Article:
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“I wore sandals for the first time when I came to Mumbai at the age of fifteen”

Somma Banerjjee| Mumbai 25 Apr 2016, Vol 7 Issue 17

Mulky Raghunandan Srinivas Kamath, the son of a poor fruit vendor, made his way from a mud house in a Karnataka village to Mumbai, the city of dreams, a few decades ago, and today heads a Rs.108-crore turnover ice-cream company.

The Founder Director of Kamaths Ourtimes Ice Creams Pvt Ltd, Raghunandan Kamath is the man behind the popular and unique brand - Natural Ice Creams.

Raghunandan Kamath’s Natural Ice Creams offers a range of delicious flavours made from 60 varieties of fruits as well as dry fruits (Photos: Rohan Potdar)


The company is known for its ice creams flavoured naturally with a variety of fruits, and a loyal clientele including Bollywood celebrities!

However, life has not been all sweet for Kamath, who hails from Mulki, a blink-and-miss village in the Puttur taluka of Mangalore in Karnataka.

His father barely earned 100 rupees a month from leasing trees seasonally and selling the fruit. Neither this meagre income nor the rice and vegetables grown on the small patch of land the family owned were enough to feed Kamath and his six older siblings.

Having curry was a luxury; coffee made with jaggery and pieces of ripe jackfruit plucked freely off the village trees were all Kamath’s mother could offer her children as snacks.

The children would routinely roam around bare-bodied. “In our village that implied one was yet to take a bath and put on fresh clothes,” Kamath, now 62, recalls.

“Under this pretext we hid the fact that we did not have enough clothes. I wore sandals for the first time when I came to Mumbai at the age of fifteen.”  

Workers packing the ice cream at the factory


Off and on, Kamath and his siblings attended the privately run village school where one or two teachers taught a huddle of children of varying ages. 

“I was taught topics for the fifth standard before I could complete my third standard, so you can understand what kind of education we got,” says Kamath.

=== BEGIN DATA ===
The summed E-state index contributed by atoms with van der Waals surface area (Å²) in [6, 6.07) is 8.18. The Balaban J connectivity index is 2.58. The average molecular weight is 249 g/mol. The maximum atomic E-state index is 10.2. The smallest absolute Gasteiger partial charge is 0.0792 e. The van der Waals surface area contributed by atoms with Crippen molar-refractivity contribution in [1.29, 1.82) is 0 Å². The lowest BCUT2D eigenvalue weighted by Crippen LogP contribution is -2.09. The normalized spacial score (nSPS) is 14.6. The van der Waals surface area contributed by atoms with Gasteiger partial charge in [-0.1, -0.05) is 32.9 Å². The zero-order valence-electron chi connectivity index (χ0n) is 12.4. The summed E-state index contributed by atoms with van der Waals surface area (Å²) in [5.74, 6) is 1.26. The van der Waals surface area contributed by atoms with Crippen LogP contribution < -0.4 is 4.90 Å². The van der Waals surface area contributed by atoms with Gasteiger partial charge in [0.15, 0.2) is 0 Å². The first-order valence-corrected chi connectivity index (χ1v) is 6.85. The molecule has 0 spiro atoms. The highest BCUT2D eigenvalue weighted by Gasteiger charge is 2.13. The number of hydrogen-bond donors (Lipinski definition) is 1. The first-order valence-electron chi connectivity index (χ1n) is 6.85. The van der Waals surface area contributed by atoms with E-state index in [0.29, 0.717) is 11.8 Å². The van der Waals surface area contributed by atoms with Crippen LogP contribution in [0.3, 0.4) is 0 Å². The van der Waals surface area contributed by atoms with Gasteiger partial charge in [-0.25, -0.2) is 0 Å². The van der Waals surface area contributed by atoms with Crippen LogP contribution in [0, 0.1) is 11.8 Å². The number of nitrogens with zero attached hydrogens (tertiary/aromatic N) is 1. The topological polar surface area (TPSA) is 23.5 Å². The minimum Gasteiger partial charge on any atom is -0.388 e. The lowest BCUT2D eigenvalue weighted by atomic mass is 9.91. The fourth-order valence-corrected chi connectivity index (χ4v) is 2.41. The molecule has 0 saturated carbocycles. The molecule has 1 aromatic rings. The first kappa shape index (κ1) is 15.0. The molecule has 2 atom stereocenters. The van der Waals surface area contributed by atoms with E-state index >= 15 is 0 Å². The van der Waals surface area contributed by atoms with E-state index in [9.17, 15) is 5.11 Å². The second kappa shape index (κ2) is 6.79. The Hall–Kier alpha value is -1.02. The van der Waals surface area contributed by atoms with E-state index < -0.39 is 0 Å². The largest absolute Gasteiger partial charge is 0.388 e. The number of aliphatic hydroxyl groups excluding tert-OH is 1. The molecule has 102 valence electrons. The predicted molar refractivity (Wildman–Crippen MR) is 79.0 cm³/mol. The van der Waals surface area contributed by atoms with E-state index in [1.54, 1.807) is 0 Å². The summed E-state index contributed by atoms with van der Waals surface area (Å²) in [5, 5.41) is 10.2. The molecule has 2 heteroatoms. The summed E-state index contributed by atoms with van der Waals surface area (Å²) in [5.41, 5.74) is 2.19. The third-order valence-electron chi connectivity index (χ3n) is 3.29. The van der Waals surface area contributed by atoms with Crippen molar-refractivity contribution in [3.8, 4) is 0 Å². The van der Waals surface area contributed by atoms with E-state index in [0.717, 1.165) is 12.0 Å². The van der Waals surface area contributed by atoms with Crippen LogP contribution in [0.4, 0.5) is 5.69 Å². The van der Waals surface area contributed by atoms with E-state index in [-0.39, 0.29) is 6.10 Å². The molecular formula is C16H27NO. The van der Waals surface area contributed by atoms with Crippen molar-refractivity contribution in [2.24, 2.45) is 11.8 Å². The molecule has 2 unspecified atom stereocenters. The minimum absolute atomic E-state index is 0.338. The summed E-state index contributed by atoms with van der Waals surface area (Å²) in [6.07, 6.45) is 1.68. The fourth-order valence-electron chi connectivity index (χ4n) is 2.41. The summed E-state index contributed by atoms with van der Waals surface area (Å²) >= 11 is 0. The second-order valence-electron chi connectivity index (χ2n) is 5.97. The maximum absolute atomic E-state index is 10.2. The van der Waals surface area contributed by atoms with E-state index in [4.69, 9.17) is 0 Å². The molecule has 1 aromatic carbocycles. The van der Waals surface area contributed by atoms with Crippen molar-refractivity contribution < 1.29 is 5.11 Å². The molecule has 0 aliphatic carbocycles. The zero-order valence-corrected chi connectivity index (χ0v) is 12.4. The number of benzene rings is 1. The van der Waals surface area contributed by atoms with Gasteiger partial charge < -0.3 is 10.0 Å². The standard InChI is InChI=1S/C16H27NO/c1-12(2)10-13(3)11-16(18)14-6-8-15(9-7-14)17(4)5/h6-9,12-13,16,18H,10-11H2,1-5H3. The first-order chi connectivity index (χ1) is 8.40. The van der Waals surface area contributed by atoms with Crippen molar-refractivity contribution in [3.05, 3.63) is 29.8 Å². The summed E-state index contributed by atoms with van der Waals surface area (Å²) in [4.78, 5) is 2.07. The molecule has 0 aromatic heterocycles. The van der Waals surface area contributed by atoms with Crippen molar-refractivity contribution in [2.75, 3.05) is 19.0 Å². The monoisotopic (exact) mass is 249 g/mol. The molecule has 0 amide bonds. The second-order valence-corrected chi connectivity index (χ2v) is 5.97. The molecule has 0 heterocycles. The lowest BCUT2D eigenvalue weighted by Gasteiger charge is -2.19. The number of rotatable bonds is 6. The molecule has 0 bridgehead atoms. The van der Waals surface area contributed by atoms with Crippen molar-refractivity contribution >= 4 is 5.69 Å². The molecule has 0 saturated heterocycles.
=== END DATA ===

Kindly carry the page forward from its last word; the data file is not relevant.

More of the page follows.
With such random instruction, school was the last place to interest young Kamath, who would cut classes, fish in ponds, swim, loiter around and play football with balls made from grass.

What he enjoyed most, however, was hanging around his father and the fruit trees, even if they incurred more loss than profit due to theft or stormy weather.

“I loved the company of the labourers, the buzz around plucking the mangoes or other fruit. I liked seeing ripe fruits hanging from the branches just the way people like watching blossoming flowers,” says Kamath, who discontinued his education after Class ten.

About 20 tonnes of ice cream is made daily at Kamath’s factory in Charkop, Kandivali West 


Accompanying his father to village fairs to sell the fruits, Kamath unknowingly developed a connection with fruits that inspired him to use them in making natural ice creams later.

“Knowledge of fruits – quality, storing, ripeness, the right time of use – gathered in those days came handy when I actually started using them in my ice cream business much later,” he says.

Decades ago, in the early 70s, much before the journey of Natural Ice Creams began, Kamath moved with his parents and other family members to Mumbai.

The family lived in a 12 by 12 foot room (kholi) in a chawl at Juhu Koliwada. Being the youngest, Kamath had to sleep under a cot.

His eldest brother, G.S. Kamath, 20 years his senior, who had come to the city earlier, ran an eatery business given to him by a usal pav vendor he worked for. He had developed it under the name of Gokul Refreshments, serving south Indian food and ice cream made in-house.

Kamath began to help his brother at the eatery, where he noticed that customers especially enjoyed eating ice cream and sharing it with one another.